Presentations in the social sciences usually connect to historical or current social issues. Students may be expected to conduct a literature review on a particular societal issue related to race or poverty, for example. When presenting a literature review, students are expected to review a substantial number of primary sources and then synthesize them together to provide insight into an issue. Many students make a mistake of simply summarizing articles in a literature review. Students should put various authors in conversation with one another by comparing and contrasting the various perspectives and identifying themes within the research.
Students in social work and political science courses may be asked to evaluate or propose policies relevant to a societal issue. Reviewing information about persuasive speeches, discussed earlier, that include propositions of policy may be helpful. This type of presentation involves researching current and proposed legislation and may involve comparing and contrasting policies in one area with policies in another. A student in a social work class may be asked to investigate policies in urban areas related to homeless youth. A political science student may be asked to investigate the political arguments used in states that have passed “right to work” legislation. In any case, presentations in the social sciences may be informative or persuasive but should be socially relevant and research based.
Arts and Humanities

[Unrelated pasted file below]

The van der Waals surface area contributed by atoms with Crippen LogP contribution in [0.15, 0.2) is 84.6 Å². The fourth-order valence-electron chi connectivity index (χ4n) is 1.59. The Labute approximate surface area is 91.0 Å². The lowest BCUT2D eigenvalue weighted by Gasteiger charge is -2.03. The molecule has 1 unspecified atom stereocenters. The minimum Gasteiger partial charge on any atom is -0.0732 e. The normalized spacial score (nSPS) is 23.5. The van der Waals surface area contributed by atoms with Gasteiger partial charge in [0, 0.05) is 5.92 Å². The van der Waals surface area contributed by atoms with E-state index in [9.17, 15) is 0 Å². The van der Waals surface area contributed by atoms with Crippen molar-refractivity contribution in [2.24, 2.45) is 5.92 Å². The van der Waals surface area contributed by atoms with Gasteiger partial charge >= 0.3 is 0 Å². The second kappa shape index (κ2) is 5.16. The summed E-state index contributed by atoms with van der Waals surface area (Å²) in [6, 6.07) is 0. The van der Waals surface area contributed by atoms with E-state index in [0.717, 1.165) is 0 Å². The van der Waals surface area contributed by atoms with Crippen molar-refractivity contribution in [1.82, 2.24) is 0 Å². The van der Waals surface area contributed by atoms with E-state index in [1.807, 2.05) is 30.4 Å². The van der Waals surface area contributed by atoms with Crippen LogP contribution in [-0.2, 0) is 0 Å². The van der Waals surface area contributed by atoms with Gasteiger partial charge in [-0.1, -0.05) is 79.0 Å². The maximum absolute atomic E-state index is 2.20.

Speaking in the arts and humanities usually involves critiquing, reviewing, or comparing and contrasting existing literature, art, philosophies, or historical texts in ways that connect the historical and contemporary. It may also involve creating and explaining original works of art. Students in the arts may give presentations on fine arts like painting and sculpting or performing arts like theater and dance. Students in the humanities may present in courses related to philosophy, English, and history, among other things.
Students in the arts present original works to their professors and classmates.
Jon Ross – Art work – newspaper project on wall collected – CC BY-ND 2.0.
Research in these fields is based more on existing texts and sources rather than data created through original research as in the sciences and social sciences. In the arts, students may be expected to create an original final product to present, which may entail explaining the inspiration and process involved in creating a sculpture or actually performing an original dance or song. In either case, there is an important visual component that accompanies presentations. In the humanities, visual support is not as central as it is in many other fields (Dannels, 2001). Given that the humanities rely primarily on existing texts for information, students may be asked to synthesize and paraphrase information in a literature review, just as a student in the social sciences would. Frequently, students in the arts and humanities are asked to connect a work of art, a literary work, a philosophy, or a historical event to their own lives and/or to present day society. Students may also be asked to compare and contrast works of art, literature, or philosophies, which requires synthesis and critical thinking skills.
The arts and humanities also engage in criticism more than other fields. Being able to give and receive constructive criticism is very important, especially since many people take their art or their writing personally. Some projects are even juried, meaning that an artist needs to be prepared to engage with several instructors or selected judges and explain their work and process through feedback and constructive criticism.
Education/Training and Development